2. Daniel Kuehn: Dube et al. on the Minimum Wage: "As best as I can tell, Bob Murphy has two related concerns [about Dube et al.'s estimates of a very low disemployment effect from the minimum wage]. First, he's concerned that we're including other controls when we were supposed to be dealing with all that by matching counties.... [But] even good comparison groups can be improved upon. You never have a perfect comparison group until you have random assignment.... [Second] Bob wrote: 'What Dube, Lester, and Reich are really saying here, is that maybe for some reason minimum wage hikes happen to be concentrated in regions that have lower than average employment growth. Hence, just because we find that teenage employment grows more slowly in regions with higher minimum wages, doesn’t mean we can blame it on the relatively higher minimum wage....' The concern is that somehow we are absorbing the effect of the minimum wage. This may happen under very special circumstances, but generally it's not a problem. Bob is--I think--forgetting the panel element to the data. We are subtracting out the pre-period from the post-period for both the treatment and the comparison, and then comparing those two differences.... What special circumstances might justify Bob's fear? Time trends that are not the same before and after the minimum wage and that are not related to the minimum wage."

  3. Daniel Kuehn: Facts & other stubborn things: Brief, and entirely unsatisfying post on Ozimek and the minimum wage: "It ultimately boils down to whether we think the time-trends are appropriate or not and if there's an obvious econometric test for it I'm not sure what it is. Time-tends may be wrong, but Occam's razor seems to suggest we should include them.... Spatially heterogeneous time trends seem more reasonable than just the right circumstances that would actually introduce bias by including time trends.... DLR offers the most sensible default--just at first appearances. That doesn't mean there isn't something else going on, but I think it needs to be demonstrated."

Neil H. Buchanan: The Great Inequality Debate, and the Reemergence of Distribution as a Respectable Subject of Discussion | Bruce Bartlett: The Roots of the Tax Reform Act of 1986 | Juan Carlos Suárez Serrato, an economist at Stanford University, and Owen Zidar: Want to help the middle class? Don’t kill corporate taxes | Matthew Yglesias: Janet Yellen should ignore unemployment rate: Focus on inflation and keep interest rates low | Andrew Anglemyer et al.: GHaving guns in the home triples the risk of suicide and doubles the risk of homicide |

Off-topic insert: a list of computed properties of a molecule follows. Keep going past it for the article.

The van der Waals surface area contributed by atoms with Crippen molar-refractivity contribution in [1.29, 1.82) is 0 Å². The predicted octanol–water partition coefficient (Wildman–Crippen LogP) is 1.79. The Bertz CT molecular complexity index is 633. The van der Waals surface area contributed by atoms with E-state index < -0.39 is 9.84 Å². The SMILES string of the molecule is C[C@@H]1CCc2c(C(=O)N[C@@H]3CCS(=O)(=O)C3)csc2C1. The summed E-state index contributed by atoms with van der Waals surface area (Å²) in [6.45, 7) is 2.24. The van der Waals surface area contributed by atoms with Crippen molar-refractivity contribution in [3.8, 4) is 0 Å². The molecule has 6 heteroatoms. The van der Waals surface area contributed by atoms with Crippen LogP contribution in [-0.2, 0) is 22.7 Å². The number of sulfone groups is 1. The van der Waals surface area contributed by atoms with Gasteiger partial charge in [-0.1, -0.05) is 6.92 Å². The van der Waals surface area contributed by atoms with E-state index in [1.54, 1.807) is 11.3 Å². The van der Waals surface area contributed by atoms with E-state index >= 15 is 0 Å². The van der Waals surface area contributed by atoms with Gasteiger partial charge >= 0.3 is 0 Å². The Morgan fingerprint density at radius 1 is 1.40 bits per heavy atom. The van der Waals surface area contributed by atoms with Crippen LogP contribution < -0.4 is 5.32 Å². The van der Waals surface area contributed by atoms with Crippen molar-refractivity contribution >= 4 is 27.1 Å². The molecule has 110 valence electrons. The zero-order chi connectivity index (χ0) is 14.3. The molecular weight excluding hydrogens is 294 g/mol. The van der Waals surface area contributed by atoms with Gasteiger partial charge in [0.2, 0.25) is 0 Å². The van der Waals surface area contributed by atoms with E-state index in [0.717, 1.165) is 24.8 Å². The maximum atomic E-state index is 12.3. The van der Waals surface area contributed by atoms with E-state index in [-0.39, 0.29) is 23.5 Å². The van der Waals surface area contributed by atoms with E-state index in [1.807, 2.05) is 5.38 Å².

Should Be Aware of:

  1. Sahil Kapur: Sen. Tom Coburn's Greatest Hits: "'GOP Lawmaker Blasts NBC For Airing 'Schindler's List.' As the Chicago Tribune reported at the time, the then-congressman fumed that the network had sunk 'to an all-time low, with full-frontal nudity, violence and profanity' by airing the graphic and emotional film about the Holocaust during a family hour. He declared that parents and 'decent-minded individuals everywhere' should be outraged.... Coburn... supported the death penalty for 'abortionists and other people who take life'.... In July 2009, Coburn told Sonia Sotomayor, who would soon become the first ever Hispanic Supreme Court justice, that 'you have lots of 'splainin to do'... ompared federal funding of political science research to waterboarding his grandchildren... cited the rationing of AIDS treatment by the government as an example of why a public insurance option would be a bad idea... mused that it might be a 'wonderful experiment' to breach the debt ceiling..."

  2. Ta-Nehisi Coates (2009): Tell Us How You Really Feel, Rod Dreher: "Hilzoy pulls out this amazing nugget from a [Rod] Dreher post on homosexuality: 'If homosexuality is legitimized -- as distinct from being tolerated, which I generally support -- then it represents the culmination of the sexual revolution, the goal of which was to make individual desire the sole legitimate arbiter in defining sexual truth. It is to lock in, and, on a legal front, to codify, a purely contractual, nihilistic view of human sexuality. I believe this would be a profound distortion of what it means to be fully human. And I fully expect to lose this argument in the main, because even most conservatives today don't fully grasp how the logic of what we've already conceded as a result of being modern leads to this end.' There are these moments when, even during polite dialogue, you have to concede that you aren't living in the same world as other people. I'm at one of those moments. The idea that two gay cats marrying 'would be a profound distortion of what it means to be fully human' leaves me flabbergasted. I thought 'Rock Of Love' took care of that. But again we see a social conservatism that defines itself by a stigma of others, by an insistence that it has monopoly on what it means to be human, that the world would be a better place if we had more Ted Haggards, not less."

  3. Daniel Fincke: After I Deconverted: I’ve Usually Felt Honored and Understood When Christians See Me As “Still Christian”: "Some atheists might bristle at all of this. They might see it as Christians attempting to co-opt everything they like.... Christianity has a long long annoying history of what Christians themselves call 'plundering from the Egyptians'... routinely try[ing] to take credit for morality itself, marriage itself, democracy itself–basically anything they think is good. And then they try to convince people they need to be Christians to have that good thing.... 'You can’t just run around being moral without being a Christian.... Either become a Christian or eat your children like a logical person, Mr. Science!'... When appropriating humanity’s collective achievements, Christians are ahistorical and unscientific and culturally chauvinistic in a way that reaches the heights of megalomania and narcissism.... Nonetheless... I usually like it a lot... when Christians identify with me and my stuff..."